Thursday, January 11, 2007

Three Friends of Winter – and Other Friends of Theirs

In Chinese art symbolism, the three friends are pine, plum, and bamboo, often depicted in Chinese porcelain, paintings, and garden poetry. Years ago, I happened on this motif and it opened up an entire world of plant symbolism to me. Plant groupings, whether in pictures, vases, or in the ground, can convey specific concepts, but only to those schooled in the mysteries of such symbolic groupings. In this particular case, since these three abide in harsh winters, they present an instant metaphor for strength and endurance in the face of age and adversity.

The concept of planting gardens like secret decoder rings made me feel sophisticated and wise. I decided to replicate the three friends at the top of an embankment bordering the back of my yard. Sadly, being initiated in the esoteric Chinese symbolic meaning of these plants didn’t make me an accomplished garden designer. Here is my arrangement in 2004, with the dignified three friends being upstaged by Jesse's pink plastic flamingo in the foreground.

I started with a pine tree, knowing it would be the slowest to grow. I transplanted a tiny seedling from a 2-inch pot – a free gift of the local family Christmas Tree Farm to all customers buying full-sized Christmas trees. Because I didn’t transplant it very well, over the years, it has leaned further downhill to the point where it now grows almost horizontally. This may be just as well, because the embankment sits beneath some primary transmission lines for the local electric company, and they periodically send crews to chop the heads off any trees that threaten to trespass on their wires’ right-of-way. When you pause to consider it however, this is the perfect environment for a pine tree that is supposed to symbolize endurance in the face of adversity. By growing horizontally, the pine tree has escaped the fate of its neighbors who routinely have their heads chopped off in the electric company’s annual pogrom.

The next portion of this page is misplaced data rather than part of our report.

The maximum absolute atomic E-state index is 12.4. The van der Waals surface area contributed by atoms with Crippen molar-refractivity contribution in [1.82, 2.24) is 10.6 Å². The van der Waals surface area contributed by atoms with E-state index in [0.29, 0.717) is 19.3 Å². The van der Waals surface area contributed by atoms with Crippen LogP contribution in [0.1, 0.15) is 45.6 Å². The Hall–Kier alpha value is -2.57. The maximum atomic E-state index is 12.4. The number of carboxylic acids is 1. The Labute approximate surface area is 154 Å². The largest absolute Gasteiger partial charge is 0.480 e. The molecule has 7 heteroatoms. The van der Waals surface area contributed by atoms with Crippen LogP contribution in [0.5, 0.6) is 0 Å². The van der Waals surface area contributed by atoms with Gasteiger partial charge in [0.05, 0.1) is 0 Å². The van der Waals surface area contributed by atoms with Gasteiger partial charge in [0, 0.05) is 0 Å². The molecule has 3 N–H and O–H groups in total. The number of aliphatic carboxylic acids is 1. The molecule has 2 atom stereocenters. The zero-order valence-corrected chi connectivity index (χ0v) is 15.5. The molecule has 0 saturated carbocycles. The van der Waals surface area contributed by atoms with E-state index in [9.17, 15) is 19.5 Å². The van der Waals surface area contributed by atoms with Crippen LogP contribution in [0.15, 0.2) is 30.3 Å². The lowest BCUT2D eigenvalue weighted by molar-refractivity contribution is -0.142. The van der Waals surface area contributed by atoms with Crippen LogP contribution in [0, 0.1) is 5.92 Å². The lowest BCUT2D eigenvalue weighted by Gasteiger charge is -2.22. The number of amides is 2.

I planted a purple-leaved ornamental plum adjacent to the pine, and some black bamboo next to the plum. The plum is pretty ugly, because even if I knew how to prune it sensibly to obtain the beautiful open shapes in Chinese calligraphy, I couldn’t reach it because it perches inaccessibly on the steep embankment.

The bamboo, true to it’s nature, is vigorous. Scholarly students of subtle symbolism say the hollow stalk of the bamboo signifies open-minded tolerance. In my yard, a more apt metaphor would be rampant and uncontrolled imperialism attempting to conquer the entire world, beginning with the embankment and creeping annually further into the small level open yard.

As seen in the picture taken today, the three friends in my yard have been joined by a bunch of metaphorically rowdy companions. Instead of standing lonely vigil on some windswept and inhospitable mountaintop, my pine/plum/bamboo are crowded by jostling eucalyptus, a mallow bush that fully intends to become a mallow tree, a native chemise plant, and an undergrowth of rosemary, jade, and other native weeds.

Instead of conceding that I have failed in my attempt to create a secret symbol of strength in my yard, I choose to consider my effort (like an official of the U.S. Department of Homeland Security referring to our failure to capture Osama actually said) a “success that has not happened yet”.

My bamboo, plum and pine, symbolizing the strength, purity and endurance of cultivated Chinese gentlemen, are surrounded by a bunch of young upstarts crowding out their gentle poetry, and reminding me that we were all young, rampant and loudly distracting once. And that these qualities too, are worth remembering in winter when we have become old and wise.

No comments: